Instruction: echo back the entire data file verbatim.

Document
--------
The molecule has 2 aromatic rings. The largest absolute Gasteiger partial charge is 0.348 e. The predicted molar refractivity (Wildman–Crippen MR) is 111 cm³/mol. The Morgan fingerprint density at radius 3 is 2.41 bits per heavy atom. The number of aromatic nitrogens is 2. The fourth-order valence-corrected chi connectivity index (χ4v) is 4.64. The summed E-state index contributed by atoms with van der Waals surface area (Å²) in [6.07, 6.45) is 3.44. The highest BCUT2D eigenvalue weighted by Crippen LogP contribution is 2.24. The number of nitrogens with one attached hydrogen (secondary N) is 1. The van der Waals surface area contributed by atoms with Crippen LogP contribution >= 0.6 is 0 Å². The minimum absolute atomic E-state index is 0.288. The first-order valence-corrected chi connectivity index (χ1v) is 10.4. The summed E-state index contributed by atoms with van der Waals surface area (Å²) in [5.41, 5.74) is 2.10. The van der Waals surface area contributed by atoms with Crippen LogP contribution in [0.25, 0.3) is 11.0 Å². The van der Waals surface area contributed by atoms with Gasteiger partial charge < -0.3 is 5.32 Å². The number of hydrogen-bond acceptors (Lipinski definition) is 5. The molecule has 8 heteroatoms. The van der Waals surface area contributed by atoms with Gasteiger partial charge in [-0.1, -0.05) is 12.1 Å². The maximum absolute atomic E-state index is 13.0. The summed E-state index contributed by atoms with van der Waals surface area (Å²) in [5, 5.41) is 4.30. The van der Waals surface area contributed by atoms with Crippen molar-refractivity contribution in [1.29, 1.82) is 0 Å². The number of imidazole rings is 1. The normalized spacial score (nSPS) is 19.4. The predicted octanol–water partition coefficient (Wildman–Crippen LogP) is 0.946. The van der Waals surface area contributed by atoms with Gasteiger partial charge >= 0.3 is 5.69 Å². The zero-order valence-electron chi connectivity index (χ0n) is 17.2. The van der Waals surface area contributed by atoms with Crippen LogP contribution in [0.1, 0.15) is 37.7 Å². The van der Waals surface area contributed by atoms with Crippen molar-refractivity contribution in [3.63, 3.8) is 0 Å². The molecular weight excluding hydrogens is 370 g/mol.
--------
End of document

The molecule has 2 aromatic rings. The largest absolute Gasteiger partial charge is 0.348 e. The predicted molar refractivity (Wildman–Crippen MR) is 111 cm³/mol. The Morgan fingerprint density at radius 3 is 2.41 bits per heavy atom. The number of aromatic nitrogens is 2. The fourth-order valence-corrected chi connectivity index (χ4v) is 4.64. The summed E-state index contributed by atoms with van der Waals surface area (Å²) in [6.07, 6.45) is 3.44. The highest BCUT2D eigenvalue weighted by Crippen LogP contribution is 2.24. The number of nitrogens with one attached hydrogen (secondary N) is 1. The van der Waals surface area contributed by atoms with Crippen LogP contribution >= 0.6 is 0 Å². The minimum absolute atomic E-state index is 0.288. The first-order valence-corrected chi connectivity index (χ1v) is 10.4. The summed E-state index contributed by atoms with van der Waals surface area (Å²) in [5.41, 5.74) is 2.10. The van der Waals surface area contributed by atoms with Crippen LogP contribution in [0.25, 0.3) is 11.0 Å². The van der Waals surface area contributed by atoms with Gasteiger partial charge < -0.3 is 5.32 Å². The number of hydrogen-bond acceptors (Lipinski definition) is 5. The molecule has 8 heteroatoms. The van der Waals surface area contributed by atoms with Gasteiger partial charge in [-0.1, -0.05) is 12.1 Å². The maximum absolute atomic E-state index is 13.0. The summed E-state index contributed by atoms with van der Waals surface area (Å²) in [5, 5.41) is 4.30. The van der Waals surface area contributed by atoms with Crippen molar-refractivity contribution in [1.29, 1.82) is 0 Å². The number of imidazole rings is 1. The normalized spacial score (nSPS) is 19.4. The predicted octanol–water partition coefficient (Wildman–Crippen LogP) is 0.946. The van der Waals surface area contributed by atoms with Gasteiger partial charge >= 0.3 is 5.69 Å². The zero-order valence-electron chi connectivity index (χ0n) is 17.2. The van der Waals surface area contributed by atoms with Crippen LogP contribution in [0.1, 0.15) is 37.7 Å². The van der Waals surface area contributed by atoms with Crippen molar-refractivity contribution in [3.63, 3.8) is 0 Å². The molecular weight excluding hydrogens is 370 g/mol.